Libya declared a ceasefire in the country and will comply with a United Nations resolution passed overnight, Libyan Foreign Minister Moussa Koussa said on Friday. The conciliatory message was in sharp contrast to comments made by Libyan leader Muammar Gadhafi just before the UN vote, in which he said that forces loyal to him would mercilessly attack rebels.

"We decided on an immediate ceasefire and on an immediate stop to all military operations," he told reporters. "(Libya) takes great interest in protecting civilians," he said, adding that the country would also protect all foreigners and foreign assets in Libya.

The UN Security Council, meeting in a emergency session on Thursday, passed a resolution endorsing a no-fly zone to halt government troops now around 100 kilometers from Benghazi. It also authorized "all necessary measures" - code for military action - to protect civilians against Gadhafi's forces.

Within hours of the UN vote, four European countries announced that their military forces would participate in the UN-sanctioned effort to prevent the Libyan military from using its aircraft to attack rebels and civilian non-combatants in areas of the country which it no longer exerts complete control over.

Britain will imminently start moving fighter jets to bases from where they can help enforce a no-fly zone over Libya, Prime Minister David Cameron said shortly beforehand on Friday. "Britain will deploy Tornadoes and Typhoons as well as air-to-air refueling and surveillance aircraft," Cameron told parliament on Friday.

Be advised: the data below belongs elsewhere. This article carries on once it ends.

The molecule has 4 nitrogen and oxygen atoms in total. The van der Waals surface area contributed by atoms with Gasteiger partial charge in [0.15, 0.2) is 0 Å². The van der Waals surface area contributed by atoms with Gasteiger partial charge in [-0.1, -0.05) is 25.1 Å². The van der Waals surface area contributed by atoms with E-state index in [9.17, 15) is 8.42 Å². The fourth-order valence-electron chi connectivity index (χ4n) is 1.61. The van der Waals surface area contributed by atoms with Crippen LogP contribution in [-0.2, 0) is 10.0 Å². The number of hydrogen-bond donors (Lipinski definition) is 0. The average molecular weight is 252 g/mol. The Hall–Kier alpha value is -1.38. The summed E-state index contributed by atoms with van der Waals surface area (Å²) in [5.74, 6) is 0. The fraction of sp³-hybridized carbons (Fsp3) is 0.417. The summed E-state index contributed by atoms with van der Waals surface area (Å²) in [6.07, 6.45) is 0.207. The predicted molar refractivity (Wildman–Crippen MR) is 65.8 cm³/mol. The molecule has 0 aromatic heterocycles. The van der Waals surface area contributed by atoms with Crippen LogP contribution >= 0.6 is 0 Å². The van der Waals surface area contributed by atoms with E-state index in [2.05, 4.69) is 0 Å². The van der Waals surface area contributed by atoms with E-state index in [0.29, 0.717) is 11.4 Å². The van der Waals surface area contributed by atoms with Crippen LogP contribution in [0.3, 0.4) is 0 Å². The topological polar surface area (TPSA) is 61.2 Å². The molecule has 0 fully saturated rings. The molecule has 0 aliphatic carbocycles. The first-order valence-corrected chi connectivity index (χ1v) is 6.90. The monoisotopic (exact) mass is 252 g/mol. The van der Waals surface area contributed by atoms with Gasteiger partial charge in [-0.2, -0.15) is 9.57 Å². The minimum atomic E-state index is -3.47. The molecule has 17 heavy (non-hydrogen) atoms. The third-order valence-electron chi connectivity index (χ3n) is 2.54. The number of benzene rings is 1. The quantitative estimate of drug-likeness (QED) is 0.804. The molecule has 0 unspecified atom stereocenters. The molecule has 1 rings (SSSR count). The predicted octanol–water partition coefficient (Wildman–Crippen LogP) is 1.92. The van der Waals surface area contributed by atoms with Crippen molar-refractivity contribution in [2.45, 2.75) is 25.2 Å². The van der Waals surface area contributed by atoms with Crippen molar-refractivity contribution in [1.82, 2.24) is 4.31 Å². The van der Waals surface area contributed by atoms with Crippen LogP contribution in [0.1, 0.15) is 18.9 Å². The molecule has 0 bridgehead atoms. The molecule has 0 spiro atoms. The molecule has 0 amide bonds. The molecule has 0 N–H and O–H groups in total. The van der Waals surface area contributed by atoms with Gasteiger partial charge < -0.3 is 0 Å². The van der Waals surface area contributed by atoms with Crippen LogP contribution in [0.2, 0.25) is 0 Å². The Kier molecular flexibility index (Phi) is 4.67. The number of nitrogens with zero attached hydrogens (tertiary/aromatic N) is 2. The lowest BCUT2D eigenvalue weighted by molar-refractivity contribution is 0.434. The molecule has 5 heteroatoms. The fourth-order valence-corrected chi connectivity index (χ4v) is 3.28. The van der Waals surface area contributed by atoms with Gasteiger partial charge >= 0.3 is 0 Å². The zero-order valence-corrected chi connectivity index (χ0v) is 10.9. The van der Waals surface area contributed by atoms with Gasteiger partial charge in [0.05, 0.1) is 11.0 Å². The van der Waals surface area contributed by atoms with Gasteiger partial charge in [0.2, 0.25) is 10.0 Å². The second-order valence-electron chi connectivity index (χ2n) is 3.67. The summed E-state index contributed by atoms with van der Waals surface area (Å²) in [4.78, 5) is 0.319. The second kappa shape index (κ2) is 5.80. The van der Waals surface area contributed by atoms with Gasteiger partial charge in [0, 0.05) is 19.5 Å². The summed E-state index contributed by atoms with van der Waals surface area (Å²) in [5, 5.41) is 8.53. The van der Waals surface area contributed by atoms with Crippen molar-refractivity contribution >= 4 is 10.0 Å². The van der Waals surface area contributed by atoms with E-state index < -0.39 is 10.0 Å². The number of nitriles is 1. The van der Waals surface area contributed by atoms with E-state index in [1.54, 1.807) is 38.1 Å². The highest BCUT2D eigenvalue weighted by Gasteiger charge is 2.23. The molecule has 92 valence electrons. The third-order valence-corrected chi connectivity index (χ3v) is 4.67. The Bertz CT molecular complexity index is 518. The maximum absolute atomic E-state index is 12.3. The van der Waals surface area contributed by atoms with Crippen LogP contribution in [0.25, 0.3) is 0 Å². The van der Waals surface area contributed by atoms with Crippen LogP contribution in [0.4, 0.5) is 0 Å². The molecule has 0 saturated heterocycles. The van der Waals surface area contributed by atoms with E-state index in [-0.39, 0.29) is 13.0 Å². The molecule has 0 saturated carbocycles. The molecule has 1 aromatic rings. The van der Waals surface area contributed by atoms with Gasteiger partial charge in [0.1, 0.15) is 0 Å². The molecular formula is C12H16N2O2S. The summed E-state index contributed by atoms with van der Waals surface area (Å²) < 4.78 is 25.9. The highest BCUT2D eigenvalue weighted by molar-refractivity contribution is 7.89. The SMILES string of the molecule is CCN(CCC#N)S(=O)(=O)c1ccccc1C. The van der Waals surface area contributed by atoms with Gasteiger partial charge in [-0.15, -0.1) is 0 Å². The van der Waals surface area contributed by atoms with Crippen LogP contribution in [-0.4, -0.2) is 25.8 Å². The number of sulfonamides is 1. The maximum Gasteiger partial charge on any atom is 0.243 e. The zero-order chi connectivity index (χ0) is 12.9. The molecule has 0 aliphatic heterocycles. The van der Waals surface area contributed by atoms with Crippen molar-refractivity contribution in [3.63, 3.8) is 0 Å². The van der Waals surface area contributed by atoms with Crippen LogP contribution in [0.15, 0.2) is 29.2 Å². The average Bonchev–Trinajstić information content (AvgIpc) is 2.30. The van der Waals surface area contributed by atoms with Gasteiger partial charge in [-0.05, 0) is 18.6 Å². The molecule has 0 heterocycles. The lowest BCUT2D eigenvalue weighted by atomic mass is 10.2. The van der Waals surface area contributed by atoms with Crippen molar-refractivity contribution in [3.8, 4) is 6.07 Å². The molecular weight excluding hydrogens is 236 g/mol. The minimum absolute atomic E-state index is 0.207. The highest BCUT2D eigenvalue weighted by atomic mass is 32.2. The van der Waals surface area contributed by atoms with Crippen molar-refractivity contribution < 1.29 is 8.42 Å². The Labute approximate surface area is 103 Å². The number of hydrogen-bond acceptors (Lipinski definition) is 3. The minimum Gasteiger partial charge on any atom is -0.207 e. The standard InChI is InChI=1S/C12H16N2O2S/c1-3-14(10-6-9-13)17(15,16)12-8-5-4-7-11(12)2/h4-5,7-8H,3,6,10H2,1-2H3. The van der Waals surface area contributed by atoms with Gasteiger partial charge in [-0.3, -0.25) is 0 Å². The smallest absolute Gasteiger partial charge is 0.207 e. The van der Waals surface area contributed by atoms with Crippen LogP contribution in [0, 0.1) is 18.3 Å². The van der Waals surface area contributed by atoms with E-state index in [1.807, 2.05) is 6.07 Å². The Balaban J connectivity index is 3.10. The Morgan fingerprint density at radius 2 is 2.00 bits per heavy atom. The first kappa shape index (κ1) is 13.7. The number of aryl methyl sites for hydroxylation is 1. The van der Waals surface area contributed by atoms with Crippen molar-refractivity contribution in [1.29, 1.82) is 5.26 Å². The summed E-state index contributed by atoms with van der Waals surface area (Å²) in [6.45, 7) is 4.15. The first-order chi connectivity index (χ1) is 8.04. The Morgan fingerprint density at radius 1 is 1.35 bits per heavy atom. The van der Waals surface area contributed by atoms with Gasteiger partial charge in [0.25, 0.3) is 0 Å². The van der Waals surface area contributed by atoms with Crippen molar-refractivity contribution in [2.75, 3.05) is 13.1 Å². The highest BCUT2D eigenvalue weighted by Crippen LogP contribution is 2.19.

Earlier on Friday, France, Norway, and Denmark had pledged their participation in an international military task force against forces loyal to Libyan Leader Muammar Gadhafi, responding to the United Nations Security Council vote to take direct action to end fighting between the Libyan army and rebel forces.

The UN vote came just after Gadhafi had threatened to storm the rebel bastion of Benghazi overnight, showing "no mercy, no pity," in his words. "We will come. House by house, room by room," Gadhafi said in a radio address to the eastern city late on Thursday.

Al Jazeera television showed thousands of people listening to the speech in a central Benghazi square, and then erupting in celebration after the UN vote, waving anti-Gadhafi tricolors and chanting defiance of the man who has ruled for four decades. Fireworks burst over the city and gunfire rang out.

Libyan airspace was closed to civil aviation on Friday, according to European air traffic control organization Eurocontrol, after the United Nations Security Council imposed a no-fly zone over the country.

"All flight plans for traffic wishing to operate into this airspace will be suspended," Eurocontrol said in a statement. "Therefore only those flights which are exempted from the ban, in accordance with the (UN) resolution, will be permitted to operate."

Eurocontrol, which monitors air navigation across 39 European countries, earlier said it had received information from Malta that Tripoli air traffic control had put out a notice saying it was not accepting any aircraft into Libyan airspace "until further notice". However, Eurocontrol later said it did not know whether Libya had closed its own airspace.